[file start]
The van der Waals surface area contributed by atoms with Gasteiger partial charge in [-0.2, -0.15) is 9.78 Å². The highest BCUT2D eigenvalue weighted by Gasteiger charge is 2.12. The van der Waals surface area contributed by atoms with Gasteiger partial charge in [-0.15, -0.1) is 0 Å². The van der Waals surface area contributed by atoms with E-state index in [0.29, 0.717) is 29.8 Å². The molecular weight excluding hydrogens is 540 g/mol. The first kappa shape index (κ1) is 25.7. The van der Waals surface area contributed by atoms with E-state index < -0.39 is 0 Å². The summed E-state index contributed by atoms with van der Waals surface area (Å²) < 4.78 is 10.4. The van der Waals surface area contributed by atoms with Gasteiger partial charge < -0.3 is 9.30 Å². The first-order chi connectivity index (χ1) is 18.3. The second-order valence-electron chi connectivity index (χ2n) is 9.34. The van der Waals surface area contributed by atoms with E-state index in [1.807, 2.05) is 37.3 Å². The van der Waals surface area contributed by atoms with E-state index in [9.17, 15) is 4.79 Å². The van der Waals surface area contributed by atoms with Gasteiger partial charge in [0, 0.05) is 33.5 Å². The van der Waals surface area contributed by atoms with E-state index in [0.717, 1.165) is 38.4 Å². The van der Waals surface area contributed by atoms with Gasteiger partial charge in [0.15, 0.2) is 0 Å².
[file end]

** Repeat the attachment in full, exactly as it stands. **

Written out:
The van der Waals surface area contributed by atoms with Gasteiger partial charge in [-0.2, -0.15) is 9.78 Å². The highest BCUT2D eigenvalue weighted by Gasteiger charge is 2.12. The van der Waals surface area contributed by atoms with Gasteiger partial charge in [-0.15, -0.1) is 0 Å². The van der Waals surface area contributed by atoms with E-state index in [0.29, 0.717) is 29.8 Å². The molecular weight excluding hydrogens is 540 g/mol. The first kappa shape index (κ1) is 25.7. The van der Waals surface area contributed by atoms with E-state index < -0.39 is 0 Å². The summed E-state index contributed by atoms with van der Waals surface area (Å²) < 4.78 is 10.4. The van der Waals surface area contributed by atoms with Gasteiger partial charge < -0.3 is 9.30 Å². The first-order chi connectivity index (χ1) is 18.3. The second-order valence-electron chi connectivity index (χ2n) is 9.34. The van der Waals surface area contributed by atoms with E-state index in [1.807, 2.05) is 37.3 Å². The van der Waals surface area contributed by atoms with E-state index in [9.17, 15) is 4.79 Å². The van der Waals surface area contributed by atoms with Gasteiger partial charge in [0, 0.05) is 33.5 Å². The van der Waals surface area contributed by atoms with E-state index in [0.717, 1.165) is 38.4 Å². The van der Waals surface area contributed by atoms with Gasteiger partial charge in [0.15, 0.2) is 0 Å².